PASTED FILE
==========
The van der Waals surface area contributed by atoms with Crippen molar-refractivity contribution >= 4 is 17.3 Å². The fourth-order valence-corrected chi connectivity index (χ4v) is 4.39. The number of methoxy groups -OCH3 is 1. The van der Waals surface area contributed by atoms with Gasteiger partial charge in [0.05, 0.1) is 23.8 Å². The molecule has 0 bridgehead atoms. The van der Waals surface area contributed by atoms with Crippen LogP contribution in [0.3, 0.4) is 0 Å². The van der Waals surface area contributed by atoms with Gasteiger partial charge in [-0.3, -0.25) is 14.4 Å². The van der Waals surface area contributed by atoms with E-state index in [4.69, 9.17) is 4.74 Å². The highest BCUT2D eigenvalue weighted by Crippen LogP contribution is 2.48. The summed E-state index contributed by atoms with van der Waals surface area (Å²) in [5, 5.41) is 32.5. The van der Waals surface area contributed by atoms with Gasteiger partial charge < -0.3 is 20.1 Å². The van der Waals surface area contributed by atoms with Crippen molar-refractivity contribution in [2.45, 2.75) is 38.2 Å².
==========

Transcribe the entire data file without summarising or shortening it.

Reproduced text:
The van der Waals surface area contributed by atoms with Crippen molar-refractivity contribution >= 4 is 17.3 Å². The fourth-order valence-corrected chi connectivity index (χ4v) is 4.39. The number of methoxy groups -OCH3 is 1. The van der Waals surface area contributed by atoms with Gasteiger partial charge in [0.05, 0.1) is 23.8 Å². The molecule has 0 bridgehead atoms. The van der Waals surface area contributed by atoms with Crippen LogP contribution in [0.3, 0.4) is 0 Å². The van der Waals surface area contributed by atoms with Gasteiger partial charge in [-0.3, -0.25) is 14.4 Å². The van der Waals surface area contributed by atoms with E-state index in [4.69, 9.17) is 4.74 Å². The highest BCUT2D eigenvalue weighted by Crippen LogP contribution is 2.48. The summed E-state index contributed by atoms with van der Waals surface area (Å²) in [5, 5.41) is 32.5. The van der Waals surface area contributed by atoms with Gasteiger partial charge < -0.3 is 20.1 Å². The van der Waals surface area contributed by atoms with Crippen molar-refractivity contribution in [2.45, 2.75) is 38.2 Å².